DELQA, an interactive sound experience for full immersion in the music of Matthew Dear
DELQA is an interactive music installation that was set up in New York last summer to give spectators the opportunity for full immersion and exploration of the music of Matthew Dear .
It is well known that musicians are no strangers to the lure of technology: the discovery of new boundaries and new dimensions of sound thanks to technological progress is a dream for many.
And now, through the development of increasingly user-friendly software, apps and tools, music is within everyone’s means, just as the tools used to create and share music are more accessible than ever.
But what the DELQA project did with Microsoft Kinect technology went one step further.
Acclaimed musician and producer Matthew Dear worked in close contact with a team from NEW INC to create an interactive sound environment.
The musician created a track especially for this project, which was designed exactly for the space and use. The composition itself is never the same as the public modify it time and time again by playing with the interface, which consists of a wall of a particular mesh membrane.
A total of over 40 speakers were installed in the space and connected in to a spatial/acoustic system that creates a three-dimensional field of sound.
The 44 channel audio system layout
Microsoft Kinect technology tracks the movement of visitors to the sound space via their interaction with the mesh walls. The degree of opacity and transparency of the mesh combined with cameras and the Microsoft Kinect system enables the real involvement of the spectators in the creation of the soundscape. Depending where and how the membrane wall is touched, the spectator can affect the quality and type of the sound produced.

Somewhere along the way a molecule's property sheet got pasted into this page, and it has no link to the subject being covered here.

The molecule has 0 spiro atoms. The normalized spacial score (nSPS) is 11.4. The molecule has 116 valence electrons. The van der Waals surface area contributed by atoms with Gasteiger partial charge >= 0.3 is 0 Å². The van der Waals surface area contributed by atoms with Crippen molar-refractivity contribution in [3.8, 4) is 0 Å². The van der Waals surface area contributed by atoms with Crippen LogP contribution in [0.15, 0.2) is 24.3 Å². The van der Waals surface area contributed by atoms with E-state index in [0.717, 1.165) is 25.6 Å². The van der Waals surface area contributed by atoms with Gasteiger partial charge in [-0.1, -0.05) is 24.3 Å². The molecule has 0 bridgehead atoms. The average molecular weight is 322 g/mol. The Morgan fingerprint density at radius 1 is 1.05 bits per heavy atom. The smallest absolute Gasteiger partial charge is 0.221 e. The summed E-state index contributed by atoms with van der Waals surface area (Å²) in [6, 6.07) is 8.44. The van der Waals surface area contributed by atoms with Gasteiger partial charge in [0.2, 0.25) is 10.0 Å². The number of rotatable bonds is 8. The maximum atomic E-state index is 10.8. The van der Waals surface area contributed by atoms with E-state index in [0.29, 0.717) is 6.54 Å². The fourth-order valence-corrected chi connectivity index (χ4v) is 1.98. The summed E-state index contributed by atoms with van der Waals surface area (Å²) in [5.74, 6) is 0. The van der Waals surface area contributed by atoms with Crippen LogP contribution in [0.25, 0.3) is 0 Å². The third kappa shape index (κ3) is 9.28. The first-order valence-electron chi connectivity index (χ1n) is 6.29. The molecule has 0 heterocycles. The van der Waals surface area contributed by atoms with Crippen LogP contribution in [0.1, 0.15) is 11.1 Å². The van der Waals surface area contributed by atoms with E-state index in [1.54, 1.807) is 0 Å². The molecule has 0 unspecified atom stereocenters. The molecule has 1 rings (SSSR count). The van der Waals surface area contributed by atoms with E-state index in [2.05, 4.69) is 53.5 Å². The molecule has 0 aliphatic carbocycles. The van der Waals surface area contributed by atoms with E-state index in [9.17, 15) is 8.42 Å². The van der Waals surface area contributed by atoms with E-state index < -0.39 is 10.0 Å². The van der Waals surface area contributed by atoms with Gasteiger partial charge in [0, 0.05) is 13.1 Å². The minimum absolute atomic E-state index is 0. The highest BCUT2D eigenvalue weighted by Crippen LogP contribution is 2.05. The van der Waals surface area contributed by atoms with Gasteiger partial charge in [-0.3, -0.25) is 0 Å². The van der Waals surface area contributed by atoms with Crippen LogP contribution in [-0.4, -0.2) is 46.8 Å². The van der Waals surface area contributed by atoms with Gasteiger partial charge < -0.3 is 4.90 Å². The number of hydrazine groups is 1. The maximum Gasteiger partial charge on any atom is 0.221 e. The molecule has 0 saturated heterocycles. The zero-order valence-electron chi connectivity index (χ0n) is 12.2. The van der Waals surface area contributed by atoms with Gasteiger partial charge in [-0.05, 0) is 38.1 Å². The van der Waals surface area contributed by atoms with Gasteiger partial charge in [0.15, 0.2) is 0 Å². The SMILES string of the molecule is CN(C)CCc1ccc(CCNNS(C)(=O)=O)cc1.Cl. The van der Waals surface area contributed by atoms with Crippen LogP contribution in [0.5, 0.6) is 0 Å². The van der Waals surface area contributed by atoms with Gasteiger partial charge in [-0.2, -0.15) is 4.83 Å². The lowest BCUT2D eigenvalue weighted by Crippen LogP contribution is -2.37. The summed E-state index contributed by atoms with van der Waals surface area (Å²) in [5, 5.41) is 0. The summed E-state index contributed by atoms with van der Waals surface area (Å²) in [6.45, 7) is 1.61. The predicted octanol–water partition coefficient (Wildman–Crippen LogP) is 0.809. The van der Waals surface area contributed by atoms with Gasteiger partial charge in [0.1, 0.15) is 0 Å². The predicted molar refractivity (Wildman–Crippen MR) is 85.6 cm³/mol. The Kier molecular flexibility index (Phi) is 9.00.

Photo Drew Reynolds
It is a brand new experience that differs from the playing of an instrument. It is a genuine sound construction process.
On the basis of their interaction, spectators can modify part of the sound playing or in other cases they can introduce new musical parts. It is a perennial work in progress, an all-round experience that will never be repeated twice because it is created by the visitors as they come into contact with the membrane.
In short, it is an exciting project that has involved innovative minds and a brilliant musician and has made us all secretly wish we could have a similar sound space in our own homes. And given our constant technological progress and the democratisation of music, who can say that DELQA won’t soon be within our reach?